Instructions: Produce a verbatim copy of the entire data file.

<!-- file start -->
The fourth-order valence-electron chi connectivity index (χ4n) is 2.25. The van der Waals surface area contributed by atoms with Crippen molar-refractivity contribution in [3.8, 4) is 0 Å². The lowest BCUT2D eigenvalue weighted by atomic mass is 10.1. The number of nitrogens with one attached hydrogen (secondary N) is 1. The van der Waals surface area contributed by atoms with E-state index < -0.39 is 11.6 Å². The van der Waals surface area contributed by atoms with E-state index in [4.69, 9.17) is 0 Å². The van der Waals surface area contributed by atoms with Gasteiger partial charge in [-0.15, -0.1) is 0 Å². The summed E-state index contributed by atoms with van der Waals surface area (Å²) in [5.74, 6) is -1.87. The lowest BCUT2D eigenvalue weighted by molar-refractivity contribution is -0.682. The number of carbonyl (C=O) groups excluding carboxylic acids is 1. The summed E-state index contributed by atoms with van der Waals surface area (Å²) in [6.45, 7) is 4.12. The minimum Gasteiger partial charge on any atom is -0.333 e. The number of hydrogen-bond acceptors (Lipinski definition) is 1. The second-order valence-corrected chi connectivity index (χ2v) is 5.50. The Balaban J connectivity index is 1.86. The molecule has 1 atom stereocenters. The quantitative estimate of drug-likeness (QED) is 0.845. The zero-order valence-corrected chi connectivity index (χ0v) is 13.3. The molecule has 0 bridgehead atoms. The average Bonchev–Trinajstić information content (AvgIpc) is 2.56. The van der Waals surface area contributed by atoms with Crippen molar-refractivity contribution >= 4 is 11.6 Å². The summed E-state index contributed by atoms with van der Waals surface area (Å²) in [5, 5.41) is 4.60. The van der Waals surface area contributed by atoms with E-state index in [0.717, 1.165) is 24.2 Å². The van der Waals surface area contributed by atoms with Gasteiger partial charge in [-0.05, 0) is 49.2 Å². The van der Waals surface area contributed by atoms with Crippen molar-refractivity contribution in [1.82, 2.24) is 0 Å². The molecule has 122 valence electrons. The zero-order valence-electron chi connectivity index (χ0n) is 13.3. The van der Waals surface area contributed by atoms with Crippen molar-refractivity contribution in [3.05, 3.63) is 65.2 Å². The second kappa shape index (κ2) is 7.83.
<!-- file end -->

The fourth-order valence-electron chi connectivity index (χ4n) is 2.25. The van der Waals surface area contributed by atoms with Crippen molar-refractivity contribution in [3.8, 4) is 0 Å². The lowest BCUT2D eigenvalue weighted by atomic mass is 10.1. The number of nitrogens with one attached hydrogen (secondary N) is 1. The van der Waals surface area contributed by atoms with E-state index < -0.39 is 11.6 Å². The van der Waals surface area contributed by atoms with E-state index in [4.69, 9.17) is 0 Å². The van der Waals surface area contributed by atoms with Gasteiger partial charge in [-0.15, -0.1) is 0 Å². The summed E-state index contributed by atoms with van der Waals surface area (Å²) in [5.74, 6) is -1.87. The lowest BCUT2D eigenvalue weighted by molar-refractivity contribution is -0.682. The number of carbonyl (C=O) groups excluding carboxylic acids is 1. The summed E-state index contributed by atoms with van der Waals surface area (Å²) in [6.45, 7) is 4.12. The minimum Gasteiger partial charge on any atom is -0.333 e. The number of hydrogen-bond acceptors (Lipinski definition) is 1. The second-order valence-corrected chi connectivity index (χ2v) is 5.50. The Balaban J connectivity index is 1.86. The molecule has 1 atom stereocenters. The quantitative estimate of drug-likeness (QED) is 0.845. The zero-order valence-corrected chi connectivity index (χ0v) is 13.3. The molecule has 0 bridgehead atoms. The average Bonchev–Trinajstić information content (AvgIpc) is 2.56. The van der Waals surface area contributed by atoms with Crippen molar-refractivity contribution >= 4 is 11.6 Å². The summed E-state index contributed by atoms with van der Waals surface area (Å²) in [5, 5.41) is 4.60. The van der Waals surface area contributed by atoms with E-state index in [0.717, 1.165) is 24.2 Å². The van der Waals surface area contributed by atoms with Gasteiger partial charge in [-0.05, 0) is 49.2 Å². The van der Waals surface area contributed by atoms with Crippen molar-refractivity contribution in [1.82, 2.24) is 0 Å². The molecule has 122 valence electrons. The zero-order valence-electron chi connectivity index (χ0n) is 13.3. The van der Waals surface area contributed by atoms with Crippen molar-refractivity contribution in [3.05, 3.63) is 65.2 Å². The second kappa shape index (κ2) is 7.83.